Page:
“Bonnie” was admitted to the skilled nursing facility following surgery for a right hip fracture. Prior to her fall, she said she was living by herself, fully independent. Although she claimed she wanted to return to her apartment following rehabilitation, she was slow to make gains in her therapy, often complaining of great pain and isolating herself in bed.
Because Bonnie’s voiced desires appeared to be in contrast to her behavior, and her condition was weakening, I was asked to meet with her for a psychological consultation. I found Bonnie to be unhappy and fearful. And she revealed for the first time a recognition of her frailty, her several earlier falls and a fear that she might need to move into long-term care.
Behavioral and psychiatric concerns like Bonnie’s are extremely common in post-acute care and offer a difficult challenge to facilities. Up to 70% of skilled nursing facility residents have a psychiatric diagnosis upon admission, most commonly: adjustment disorder, major depression, bipolar disorder, personality disorders, schizophrenia, dementia and anxiety disorder. An acute change in medical condition — like a stroke, hip fracture, loss of limb or peripheral neuropathy — or an exacerbation of a chronic condition can produce a secondary psychiatric disorder.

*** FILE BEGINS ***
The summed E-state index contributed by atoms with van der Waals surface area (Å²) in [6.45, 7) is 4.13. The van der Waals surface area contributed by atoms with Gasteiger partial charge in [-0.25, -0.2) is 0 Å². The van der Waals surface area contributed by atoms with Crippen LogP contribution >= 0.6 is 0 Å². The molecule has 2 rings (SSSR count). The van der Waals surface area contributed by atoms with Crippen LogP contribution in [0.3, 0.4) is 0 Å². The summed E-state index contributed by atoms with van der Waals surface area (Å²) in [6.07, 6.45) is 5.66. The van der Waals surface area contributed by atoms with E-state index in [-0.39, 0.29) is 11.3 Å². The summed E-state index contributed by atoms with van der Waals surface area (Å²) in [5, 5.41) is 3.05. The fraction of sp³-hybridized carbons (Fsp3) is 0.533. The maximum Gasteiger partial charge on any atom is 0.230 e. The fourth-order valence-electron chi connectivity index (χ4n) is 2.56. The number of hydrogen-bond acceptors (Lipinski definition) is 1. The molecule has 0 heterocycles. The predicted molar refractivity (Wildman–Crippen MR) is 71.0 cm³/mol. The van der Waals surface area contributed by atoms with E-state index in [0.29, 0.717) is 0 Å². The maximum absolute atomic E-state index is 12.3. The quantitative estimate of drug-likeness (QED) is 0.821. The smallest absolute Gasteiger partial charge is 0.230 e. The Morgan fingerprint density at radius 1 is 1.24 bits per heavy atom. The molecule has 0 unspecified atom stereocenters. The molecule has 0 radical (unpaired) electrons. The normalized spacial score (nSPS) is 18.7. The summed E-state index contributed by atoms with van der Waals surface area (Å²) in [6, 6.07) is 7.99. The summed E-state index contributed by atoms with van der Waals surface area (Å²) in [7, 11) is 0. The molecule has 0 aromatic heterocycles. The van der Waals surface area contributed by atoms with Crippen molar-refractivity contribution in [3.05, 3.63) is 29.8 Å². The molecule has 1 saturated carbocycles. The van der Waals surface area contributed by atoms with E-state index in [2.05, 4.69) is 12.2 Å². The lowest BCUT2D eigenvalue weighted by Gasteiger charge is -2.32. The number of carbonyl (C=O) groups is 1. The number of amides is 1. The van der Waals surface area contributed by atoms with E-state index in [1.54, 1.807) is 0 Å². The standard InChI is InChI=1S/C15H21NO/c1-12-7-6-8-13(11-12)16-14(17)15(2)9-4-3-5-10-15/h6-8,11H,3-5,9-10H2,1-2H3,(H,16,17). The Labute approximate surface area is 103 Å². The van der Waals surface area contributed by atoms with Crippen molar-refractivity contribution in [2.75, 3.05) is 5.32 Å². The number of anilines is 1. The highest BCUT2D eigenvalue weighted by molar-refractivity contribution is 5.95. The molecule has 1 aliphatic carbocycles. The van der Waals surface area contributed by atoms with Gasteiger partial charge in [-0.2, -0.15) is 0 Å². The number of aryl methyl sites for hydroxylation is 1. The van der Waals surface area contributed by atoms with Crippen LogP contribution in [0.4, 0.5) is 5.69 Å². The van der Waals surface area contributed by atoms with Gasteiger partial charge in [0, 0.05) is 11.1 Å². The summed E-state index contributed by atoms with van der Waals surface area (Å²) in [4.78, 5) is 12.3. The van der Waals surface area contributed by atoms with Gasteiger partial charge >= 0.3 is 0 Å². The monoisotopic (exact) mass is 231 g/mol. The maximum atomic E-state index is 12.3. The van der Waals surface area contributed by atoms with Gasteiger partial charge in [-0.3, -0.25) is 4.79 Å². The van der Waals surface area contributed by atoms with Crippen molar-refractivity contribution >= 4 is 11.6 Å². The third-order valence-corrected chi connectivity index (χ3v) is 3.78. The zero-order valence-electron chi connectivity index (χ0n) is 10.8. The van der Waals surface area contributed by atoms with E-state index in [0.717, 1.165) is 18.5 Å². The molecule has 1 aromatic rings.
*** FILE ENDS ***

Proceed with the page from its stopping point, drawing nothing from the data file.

There are no easy solutions, but it is vital that SNF leaders come to understand how these various conditions can affect each resident’s daily functioning and, when concerning behaviors and symptoms manifest, that they endeavor to identify and address the underlying cause. This can best be accomplished by integrating psychological care into the SNF’s comprehensive treatment programs.
For the full text of this article by Mitchell Gelber, Ed.D, PC, click here to visit McKnight’s Long-Term Care News.